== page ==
Last fall, at work, before we even suspected they were eliminating our shift at the warehouse, our company launched what they called communities to represent and discuss certain voices across our network.
Black Lives Matter, Latinx and women were three of the communities— as was a community for people with disabilities.
I joined the community for employees with disabilities, but at the launch Zoom meeting I noticed everyone either worked in the office or worked from home. And no one represented the warehouses, but me.
The community had meetings during my work shifts, and the emails seemed focused on neurological and psychological diagnoses. And while those conditions are important and probably impact more of our population in the company than physical disabilities.
I had a brief conversation about this with my boss today as I had mentioned this flaw in the communities when one of my colleagues asked the CEO why warehouse associates across the network couldn’t have more on-the-clock time to contribute to the communities.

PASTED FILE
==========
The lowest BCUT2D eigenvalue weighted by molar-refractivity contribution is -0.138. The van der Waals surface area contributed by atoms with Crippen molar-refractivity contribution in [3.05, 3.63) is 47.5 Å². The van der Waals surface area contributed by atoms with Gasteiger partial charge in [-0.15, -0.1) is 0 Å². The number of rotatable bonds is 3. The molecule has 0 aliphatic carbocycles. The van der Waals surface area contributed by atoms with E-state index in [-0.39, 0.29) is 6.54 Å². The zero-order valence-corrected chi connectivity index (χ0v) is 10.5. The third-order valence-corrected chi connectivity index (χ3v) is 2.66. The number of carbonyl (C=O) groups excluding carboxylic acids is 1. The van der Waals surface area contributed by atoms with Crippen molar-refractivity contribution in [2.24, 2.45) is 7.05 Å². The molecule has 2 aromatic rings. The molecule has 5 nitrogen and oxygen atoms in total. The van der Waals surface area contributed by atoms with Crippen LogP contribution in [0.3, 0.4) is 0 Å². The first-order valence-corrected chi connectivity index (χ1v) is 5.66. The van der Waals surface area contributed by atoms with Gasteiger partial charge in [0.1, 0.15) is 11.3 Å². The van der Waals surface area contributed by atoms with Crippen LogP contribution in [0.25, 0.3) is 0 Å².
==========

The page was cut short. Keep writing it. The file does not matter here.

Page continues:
This same fellow employee— a member of the Black Lives Matter group— launched a series of Lunch and Learns to promote more involvement in these communities.
She came to my work station to ask me to come.
My boss said he would be there to represent Latinx. When I told him I registered, he replied, “sweet.”
But, what I realized in discussing this with him, was that people with disabilities probably don’t apply for jobs in warehouses. Because we’ve been conditioned to believe we can’t or shouldn’t do it.
That’s why we don’t have more representation in the warehouse. So while I want to know what plans the company has to accommodate people of different abilities, the reality is we need to determine what people with disabilities can do in the warehouse without impacting overall productivity.
But the next question is: am I really the best person to represent this issue? Do I have a choice?